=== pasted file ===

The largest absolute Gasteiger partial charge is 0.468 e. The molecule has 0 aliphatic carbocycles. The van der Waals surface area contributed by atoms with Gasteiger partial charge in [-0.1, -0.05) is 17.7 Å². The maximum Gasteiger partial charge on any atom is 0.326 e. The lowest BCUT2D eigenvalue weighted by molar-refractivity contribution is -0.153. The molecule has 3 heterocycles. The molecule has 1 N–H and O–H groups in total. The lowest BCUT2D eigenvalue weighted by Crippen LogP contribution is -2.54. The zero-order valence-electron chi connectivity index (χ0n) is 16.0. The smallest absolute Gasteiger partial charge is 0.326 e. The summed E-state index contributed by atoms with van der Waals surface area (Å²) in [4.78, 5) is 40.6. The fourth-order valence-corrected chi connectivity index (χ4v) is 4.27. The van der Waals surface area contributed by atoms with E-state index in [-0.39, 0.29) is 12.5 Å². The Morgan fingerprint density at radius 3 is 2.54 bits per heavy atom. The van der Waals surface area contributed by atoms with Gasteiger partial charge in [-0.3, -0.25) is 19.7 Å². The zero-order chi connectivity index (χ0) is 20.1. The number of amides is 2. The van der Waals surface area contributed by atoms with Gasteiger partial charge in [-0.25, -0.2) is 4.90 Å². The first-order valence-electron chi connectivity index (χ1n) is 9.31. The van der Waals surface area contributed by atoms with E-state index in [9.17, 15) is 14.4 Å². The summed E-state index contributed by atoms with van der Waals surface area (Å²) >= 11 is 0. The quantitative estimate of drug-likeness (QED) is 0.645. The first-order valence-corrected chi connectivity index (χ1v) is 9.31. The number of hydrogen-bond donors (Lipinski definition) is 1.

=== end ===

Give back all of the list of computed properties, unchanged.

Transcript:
The largest absolute Gasteiger partial charge is 0.468 e. The molecule has 0 aliphatic carbocycles. The van der Waals surface area contributed by atoms with Gasteiger partial charge in [-0.1, -0.05) is 17.7 Å². The maximum Gasteiger partial charge on any atom is 0.326 e. The lowest BCUT2D eigenvalue weighted by molar-refractivity contribution is -0.153. The molecule has 3 heterocycles. The molecule has 1 N–H and O–H groups in total. The lowest BCUT2D eigenvalue weighted by Crippen LogP contribution is -2.54. The zero-order valence-electron chi connectivity index (χ0n) is 16.0. The smallest absolute Gasteiger partial charge is 0.326 e. The summed E-state index contributed by atoms with van der Waals surface area (Å²) in [4.78, 5) is 40.6. The fourth-order valence-corrected chi connectivity index (χ4v) is 4.27. The van der Waals surface area contributed by atoms with E-state index in [-0.39, 0.29) is 12.5 Å². The Morgan fingerprint density at radius 3 is 2.54 bits per heavy atom. The van der Waals surface area contributed by atoms with Gasteiger partial charge in [-0.3, -0.25) is 19.7 Å². The zero-order chi connectivity index (χ0) is 20.1. The number of amides is 2. The van der Waals surface area contributed by atoms with Gasteiger partial charge in [-0.25, -0.2) is 4.90 Å². The first-order valence-electron chi connectivity index (χ1n) is 9.31. The van der Waals surface area contributed by atoms with E-state index in [9.17, 15) is 14.4 Å². The summed E-state index contributed by atoms with van der Waals surface area (Å²) >= 11 is 0. The quantitative estimate of drug-likeness (QED) is 0.645. The first-order valence-corrected chi connectivity index (χ1v) is 9.31. The number of hydrogen-bond donors (Lipinski definition) is 1.